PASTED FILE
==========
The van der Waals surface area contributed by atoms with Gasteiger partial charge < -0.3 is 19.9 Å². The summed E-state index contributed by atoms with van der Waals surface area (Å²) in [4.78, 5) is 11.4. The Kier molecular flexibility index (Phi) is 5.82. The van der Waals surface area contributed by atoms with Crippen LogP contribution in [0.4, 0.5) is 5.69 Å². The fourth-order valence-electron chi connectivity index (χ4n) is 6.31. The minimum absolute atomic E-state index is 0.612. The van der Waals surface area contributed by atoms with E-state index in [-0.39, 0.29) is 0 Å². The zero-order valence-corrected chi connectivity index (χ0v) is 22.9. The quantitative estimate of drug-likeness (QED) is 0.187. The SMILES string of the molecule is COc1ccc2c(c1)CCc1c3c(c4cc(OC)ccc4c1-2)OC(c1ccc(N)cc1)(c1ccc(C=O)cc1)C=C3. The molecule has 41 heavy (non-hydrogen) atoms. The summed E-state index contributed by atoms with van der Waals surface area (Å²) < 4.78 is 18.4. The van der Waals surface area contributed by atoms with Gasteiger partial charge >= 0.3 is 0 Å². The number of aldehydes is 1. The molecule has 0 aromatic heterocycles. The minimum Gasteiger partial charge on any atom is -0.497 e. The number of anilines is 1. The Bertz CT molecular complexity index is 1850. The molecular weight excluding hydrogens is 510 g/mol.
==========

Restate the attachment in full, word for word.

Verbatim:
The van der Waals surface area contributed by atoms with Gasteiger partial charge < -0.3 is 19.9 Å². The summed E-state index contributed by atoms with van der Waals surface area (Å²) in [4.78, 5) is 11.4. The Kier molecular flexibility index (Phi) is 5.82. The van der Waals surface area contributed by atoms with Crippen LogP contribution in [0.4, 0.5) is 5.69 Å². The fourth-order valence-electron chi connectivity index (χ4n) is 6.31. The minimum absolute atomic E-state index is 0.612. The van der Waals surface area contributed by atoms with E-state index in [-0.39, 0.29) is 0 Å². The zero-order valence-corrected chi connectivity index (χ0v) is 22.9. The quantitative estimate of drug-likeness (QED) is 0.187. The SMILES string of the molecule is COc1ccc2c(c1)CCc1c3c(c4cc(OC)ccc4c1-2)OC(c1ccc(N)cc1)(c1ccc(C=O)cc1)C=C3. The molecule has 41 heavy (non-hydrogen) atoms. The summed E-state index contributed by atoms with van der Waals surface area (Å²) < 4.78 is 18.4. The van der Waals surface area contributed by atoms with Gasteiger partial charge >= 0.3 is 0 Å². The number of aldehydes is 1. The molecule has 0 aromatic heterocycles. The minimum Gasteiger partial charge on any atom is -0.497 e. The number of anilines is 1. The Bertz CT molecular complexity index is 1850. The molecular weight excluding hydrogens is 510 g/mol.